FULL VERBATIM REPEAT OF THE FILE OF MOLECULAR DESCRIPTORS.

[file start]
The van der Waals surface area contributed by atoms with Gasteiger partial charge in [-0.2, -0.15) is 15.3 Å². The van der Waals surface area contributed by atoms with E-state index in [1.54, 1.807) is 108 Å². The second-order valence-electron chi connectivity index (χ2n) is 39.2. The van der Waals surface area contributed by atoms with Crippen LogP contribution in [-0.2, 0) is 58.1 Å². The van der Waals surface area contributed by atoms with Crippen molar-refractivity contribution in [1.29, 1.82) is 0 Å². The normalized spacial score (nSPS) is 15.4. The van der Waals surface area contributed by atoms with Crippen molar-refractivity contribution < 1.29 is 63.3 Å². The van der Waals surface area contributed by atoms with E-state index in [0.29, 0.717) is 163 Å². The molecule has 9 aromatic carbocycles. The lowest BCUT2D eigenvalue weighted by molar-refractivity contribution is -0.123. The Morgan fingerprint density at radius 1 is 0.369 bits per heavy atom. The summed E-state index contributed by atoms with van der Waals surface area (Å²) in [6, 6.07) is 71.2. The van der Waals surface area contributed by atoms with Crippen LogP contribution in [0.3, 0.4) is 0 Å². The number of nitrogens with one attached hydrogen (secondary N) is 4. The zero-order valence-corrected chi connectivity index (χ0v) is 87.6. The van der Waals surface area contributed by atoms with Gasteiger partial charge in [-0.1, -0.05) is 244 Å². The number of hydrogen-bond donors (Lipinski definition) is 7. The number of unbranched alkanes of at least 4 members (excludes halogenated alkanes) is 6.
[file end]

The van der Waals surface area contributed by atoms with Gasteiger partial charge in [-0.2, -0.15) is 15.3 Å². The van der Waals surface area contributed by atoms with E-state index in [1.54, 1.807) is 108 Å². The second-order valence-electron chi connectivity index (χ2n) is 39.2. The van der Waals surface area contributed by atoms with Crippen LogP contribution in [-0.2, 0) is 58.1 Å². The van der Waals surface area contributed by atoms with Crippen molar-refractivity contribution in [1.29, 1.82) is 0 Å². The normalized spacial score (nSPS) is 15.4. The van der Waals surface area contributed by atoms with Crippen molar-refractivity contribution < 1.29 is 63.3 Å². The van der Waals surface area contributed by atoms with E-state index in [0.29, 0.717) is 163 Å². The molecule has 9 aromatic carbocycles. The lowest BCUT2D eigenvalue weighted by molar-refractivity contribution is -0.123. The Morgan fingerprint density at radius 1 is 0.369 bits per heavy atom. The summed E-state index contributed by atoms with van der Waals surface area (Å²) in [6, 6.07) is 71.2. The van der Waals surface area contributed by atoms with Crippen LogP contribution in [0.3, 0.4) is 0 Å². The number of nitrogens with one attached hydrogen (secondary N) is 4. The zero-order valence-corrected chi connectivity index (χ0v) is 87.6. The van der Waals surface area contributed by atoms with Gasteiger partial charge in [-0.1, -0.05) is 244 Å². The number of hydrogen-bond donors (Lipinski definition) is 7. The number of unbranched alkanes of at least 4 members (excludes halogenated alkanes) is 6.